While I usually don't tell my future employers about my amazing talent for blowing things up and my penchant for bringing terror to my enemies, it worked for Leonardo Da Vinci when petitioning patron Ludovico Sforza. For most of us, resumes and cover letters are an unfortunate, but necessary reality for job hunting. It wasn't so different for Da Vinci and his cover letter/resume to Sforza is yet another mark of his genius. Not only did it earn him Sforza's patronage, but it is also a great example of how to rhetorically appeal to prospective employers.
I first read the letter itself courtesy of Bruce Sterling's Tumblr. It seems it was originally translated and posted on Marc Cenedella's blog, per an agreement with the Leonardo3 research center. Interestingly, within the letter Da Vinci mentions three of his creations that made our list of his top 10 inventions: the machine gun, the armored tank and "the city of the future." Here's a translation:
Da Vinci does a lot of things right with this letter, which helped convince Sforza he was the man for the job. Most importantly, if you step back and look at history, Da Vinci did his homework on Sforza and appealed to both his needs and vanity. The letter was written sometime around 1482, when Sforza was not yet officially the Duke of Milan, but Da Vinci still makes sure to refer to him as "your Excellency" and an "Illustrious Lord" throughout. At the time, Sforza had been struggling with his nephew for the regency and was even exiled at one point for his actions. It wasn't until twelve years later that his title was legitimized after his nephew died under "mysterious circumstances" and Sforza married off his niece to Roman emperor Maximilian I.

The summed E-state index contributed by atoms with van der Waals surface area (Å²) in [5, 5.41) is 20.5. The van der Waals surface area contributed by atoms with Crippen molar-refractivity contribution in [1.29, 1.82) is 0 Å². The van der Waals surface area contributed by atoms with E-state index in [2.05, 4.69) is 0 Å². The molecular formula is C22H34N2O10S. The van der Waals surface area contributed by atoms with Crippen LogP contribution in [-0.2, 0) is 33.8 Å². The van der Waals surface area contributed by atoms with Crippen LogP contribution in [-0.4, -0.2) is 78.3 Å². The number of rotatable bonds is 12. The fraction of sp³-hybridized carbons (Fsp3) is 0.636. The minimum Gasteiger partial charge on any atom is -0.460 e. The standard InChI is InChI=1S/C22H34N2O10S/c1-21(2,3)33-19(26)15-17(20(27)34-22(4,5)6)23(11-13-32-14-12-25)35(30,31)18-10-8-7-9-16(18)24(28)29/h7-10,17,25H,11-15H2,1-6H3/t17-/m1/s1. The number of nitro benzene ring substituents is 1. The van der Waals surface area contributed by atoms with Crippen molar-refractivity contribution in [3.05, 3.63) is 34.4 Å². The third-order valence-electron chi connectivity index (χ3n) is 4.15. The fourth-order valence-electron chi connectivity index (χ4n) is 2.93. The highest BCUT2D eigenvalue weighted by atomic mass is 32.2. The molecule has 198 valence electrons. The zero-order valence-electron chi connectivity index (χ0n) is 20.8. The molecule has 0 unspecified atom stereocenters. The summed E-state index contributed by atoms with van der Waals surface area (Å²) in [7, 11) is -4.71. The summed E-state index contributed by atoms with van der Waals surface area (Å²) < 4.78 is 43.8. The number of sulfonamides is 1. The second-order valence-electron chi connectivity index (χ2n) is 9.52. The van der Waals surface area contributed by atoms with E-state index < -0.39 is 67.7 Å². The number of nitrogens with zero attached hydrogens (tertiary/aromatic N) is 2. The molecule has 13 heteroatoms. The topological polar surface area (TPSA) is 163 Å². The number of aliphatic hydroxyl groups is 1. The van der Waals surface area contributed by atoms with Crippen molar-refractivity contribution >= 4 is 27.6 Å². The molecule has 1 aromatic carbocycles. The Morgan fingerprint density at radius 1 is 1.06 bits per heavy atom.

The offer to construct a bronze horse in "happy memory" of Sforza's father was simply gravy to dress the letter up in further appeals to the regent's pride. Ironically, Sforza later used the bronze to produce weapons instead. Clearly, Da Vinci knew he'd have need of them, since most of the letter boasts about building all sorts of guns, explosives, "tortuous mines" and unattackable covered chariots. Probably aware of Sforza's family power struggle, Da Vinci sold himself as a death dealer first and an artistic intellectual second.
Knowing that Sforza was a patron to many artists and engineers was likely why Da Vinci offered to prove his worth in an "experiment in your park" if others should challenge his claims. Notice that he strives to appear objective ("without prejudice to anyone else") about his peers, even when he belittles them as "specimens... who proclaim themselves skilled contrivers of instruments of war."
Braggadocio may be the best tool Da Vinci uses to build his case for Sforza. Not only does he provide an extensive list of war machines he can construct, but he also tells the regent he can paint as well as anyone else available. Today it would read something like, "Not only can I slaughter your enemies in gory detail, but if you need someone to paint your mistress with an ermine, I'm your guy."
Alluding to his "secret," Da Vinci describes himself enigmatically to lure Sforza to his unique character. It isn't a secret anymore; Da Vinci was a really smart guy. This letter just shows that beyond engineering, architecture, painting, sculpting and his many other skills, Da Vinci was also a master of written persuasion. Appealing to an employer's emotions and needs, while showing what makes you extraordinary are clever ways to get their attention. I'd just leave out the part about raining an explosive storm of stones upon thine enemies.
LOTS MORE INFORMATION
Columbia Electronic Encyclopedia. "Ludovico Sforza." 2013. Accessed online 11/15/13.
Alfredo, B. "Sforza, Ludovico." Britannica Biographies. 2012. Accessed online 11/15/13.